Illustrations of Roman London (Google eBook)

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subscribers, and not published, 1859 - Great Britain - 177 pages
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1859/ 170p/ 55A

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Page 83 - I have now traced these potteries to an extent of upwards of twenty miles.* They are principally confined to the gravel beds on the banks of the Nen and its tributary streams ; the clay used at some of them appears to have been collected at some little distance from the works. The kilns are all constructed on the same principle. A circular hole was dug, from three to four feet deep, and four in diameter, and walled round to the height of two feet. A furnace, one-third of the diameter of the kiln...
Page 85 - Ornamenting with figures of animals was effected by means of sharp and blunt skewer instruments and a slip of suitable consistency. These instruments seem to have been of two kinds : one thick enough to carry sufficient slip for the nose, neck, body, and front thigh; the other of a more delicate kind, for a thinner slip for the tongue, lower jaws, eye, fore and hind legs, and tail. There seems to have been no retouching after the slip trailed from the instrument.
Page 84 - I discovered a curiouslyconstructed furnace, of which I have never before or since met with an example. Over it had been placed two circular earthen fire vessels (or cauldrons) ; that next above the furnace was a third less than the other, which would hold about eight gallons. The fire passed partly under both of them, the smoke escaping by a smoothly -plastered flue, from seven to eight inches wide.
Page 82 - The mode of manufacturing the bricks of which these kilns are made, is worthy of notice. The clay was previously mixed with about one-third of rye in the chaff, which, being consumed by the fire, left cavities in the room of the grains. This might have been intended to modify expansion and contraction, as well as to assist the gradual distribution of the colouring vapour. The mouth of the furnace and top of the kiln were no doubt stopped ; thus we find every part of the kiln, from the inside wall...
Page 84 - They were first carefully loose-packed with the articles to be fired, up to the height of the side walls. The circumference of the bulk was then gradually diminished, and finished in the shape of a dome. As this arrangement progressed, an attendant seems to have followed the packer, and thinly covered a layer of pots with coarse hay or grass. He then took some thin clay, the size of his hand, and laid it flat on the grass upon the vessels ; he then placed more grass on the edge of the clay just laid...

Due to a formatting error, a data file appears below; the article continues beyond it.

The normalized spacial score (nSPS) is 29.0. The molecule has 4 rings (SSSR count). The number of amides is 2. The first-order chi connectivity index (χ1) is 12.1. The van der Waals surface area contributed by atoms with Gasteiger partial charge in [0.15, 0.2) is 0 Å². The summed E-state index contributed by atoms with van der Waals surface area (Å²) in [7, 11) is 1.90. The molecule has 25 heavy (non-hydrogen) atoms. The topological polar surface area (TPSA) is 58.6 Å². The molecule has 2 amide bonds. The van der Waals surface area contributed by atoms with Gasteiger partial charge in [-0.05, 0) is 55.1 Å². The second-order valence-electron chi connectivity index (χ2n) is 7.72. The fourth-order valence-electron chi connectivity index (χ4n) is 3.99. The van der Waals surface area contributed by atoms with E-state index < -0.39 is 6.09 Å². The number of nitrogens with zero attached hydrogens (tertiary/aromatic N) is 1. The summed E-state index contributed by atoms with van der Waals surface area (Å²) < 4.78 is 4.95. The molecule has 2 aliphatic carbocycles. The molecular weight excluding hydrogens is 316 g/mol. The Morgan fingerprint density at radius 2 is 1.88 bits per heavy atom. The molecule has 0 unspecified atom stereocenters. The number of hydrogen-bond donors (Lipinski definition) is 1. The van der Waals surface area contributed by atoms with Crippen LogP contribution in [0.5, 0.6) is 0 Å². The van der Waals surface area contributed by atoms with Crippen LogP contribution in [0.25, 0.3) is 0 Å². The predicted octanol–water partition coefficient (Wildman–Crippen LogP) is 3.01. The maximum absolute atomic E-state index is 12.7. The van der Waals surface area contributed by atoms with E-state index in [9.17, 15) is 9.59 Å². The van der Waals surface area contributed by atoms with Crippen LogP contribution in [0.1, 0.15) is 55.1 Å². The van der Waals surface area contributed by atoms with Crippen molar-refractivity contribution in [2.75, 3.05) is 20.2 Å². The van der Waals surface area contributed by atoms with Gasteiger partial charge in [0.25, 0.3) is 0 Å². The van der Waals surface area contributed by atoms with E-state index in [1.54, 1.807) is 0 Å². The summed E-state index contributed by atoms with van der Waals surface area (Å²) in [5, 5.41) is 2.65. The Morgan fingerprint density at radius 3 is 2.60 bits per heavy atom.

Page 84 - ... pieces as when laid on in a plastic state ; and thus the danger in breaking the coat to obtain the contents of the kiln could be obviated.
Page 19 - ... feet, cemented with the well-known compound of quicklime, sand, and pounded tile. Upon this solid substructure was laid the body of the wall, formed of ragstone, flint, and lime, bonded at intervals with courses of plain and curved-edged tiles. This wall continued, with occasional breaks, where at some remote time it had been broken down, from Lambeth Hill as far as Queenhithe. On a previous occasion I had noticed a wall precisely similar in character in Thames Street, opposite Queen Street....
Page 84 - Upon this pedestal and side wall the floor of the kiln rests. It is formed of perforated angular bricks, meeting at one point in the centre. The furnace is arched with bricks moulded for the purpose. The side of the kiln is constructed with curved bricks set edgeways in a thick slip* of the same material to the height of two feet.
Page 84 - They contained some perfect vessels and many fragments. It is probable they had covers, and I am inclined to think were used for glazing peculiar kinds of the immense quantities of ornamented ware made in this district. Its contiguity to one of the workshops in which the glaze (oxide of iron) and some other pigments were found, confirms this opinion.
Page 83 - ... by the appearance of the clay wrappers of the dome of the kiln. It should be remarked, that this colour is so volatile, that it is expelled by a second firing in an open kiln. ' I have now traced these potteries to an extent of upwards of twenty miles.* They are principally confined to the gravel beds on the banks of the Nen and its tributary streams ; the clay used at some of them appears to have been collected at some liitle distance from the works.

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